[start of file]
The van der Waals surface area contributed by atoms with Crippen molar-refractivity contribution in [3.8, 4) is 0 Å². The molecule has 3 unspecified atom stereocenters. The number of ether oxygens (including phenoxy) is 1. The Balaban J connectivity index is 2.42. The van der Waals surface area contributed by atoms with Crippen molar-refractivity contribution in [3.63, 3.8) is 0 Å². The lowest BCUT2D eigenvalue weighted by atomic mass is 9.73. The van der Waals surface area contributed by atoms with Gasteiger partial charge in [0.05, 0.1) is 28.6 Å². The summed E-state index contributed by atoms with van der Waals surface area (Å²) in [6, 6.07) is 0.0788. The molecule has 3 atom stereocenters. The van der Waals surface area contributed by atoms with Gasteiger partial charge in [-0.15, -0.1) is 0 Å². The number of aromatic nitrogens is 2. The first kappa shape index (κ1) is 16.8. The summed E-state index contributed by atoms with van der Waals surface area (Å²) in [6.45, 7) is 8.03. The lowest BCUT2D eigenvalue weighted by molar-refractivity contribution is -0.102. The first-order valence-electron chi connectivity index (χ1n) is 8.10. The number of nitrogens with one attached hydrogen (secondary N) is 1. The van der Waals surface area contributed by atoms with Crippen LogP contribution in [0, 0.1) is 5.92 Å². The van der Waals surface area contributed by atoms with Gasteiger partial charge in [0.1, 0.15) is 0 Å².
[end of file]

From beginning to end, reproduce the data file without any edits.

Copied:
The van der Waals surface area contributed by atoms with Crippen molar-refractivity contribution in [3.8, 4) is 0 Å². The molecule has 3 unspecified atom stereocenters. The number of ether oxygens (including phenoxy) is 1. The Balaban J connectivity index is 2.42. The van der Waals surface area contributed by atoms with Crippen molar-refractivity contribution in [3.63, 3.8) is 0 Å². The lowest BCUT2D eigenvalue weighted by atomic mass is 9.73. The van der Waals surface area contributed by atoms with Gasteiger partial charge in [0.05, 0.1) is 28.6 Å². The summed E-state index contributed by atoms with van der Waals surface area (Å²) in [6, 6.07) is 0.0788. The molecule has 3 atom stereocenters. The van der Waals surface area contributed by atoms with Gasteiger partial charge in [-0.15, -0.1) is 0 Å². The number of aromatic nitrogens is 2. The first kappa shape index (κ1) is 16.8. The summed E-state index contributed by atoms with van der Waals surface area (Å²) in [6.45, 7) is 8.03. The lowest BCUT2D eigenvalue weighted by molar-refractivity contribution is -0.102. The first-order valence-electron chi connectivity index (χ1n) is 8.10. The number of nitrogens with one attached hydrogen (secondary N) is 1. The van der Waals surface area contributed by atoms with Crippen LogP contribution in [0, 0.1) is 5.92 Å². The van der Waals surface area contributed by atoms with Gasteiger partial charge in [0.1, 0.15) is 0 Å².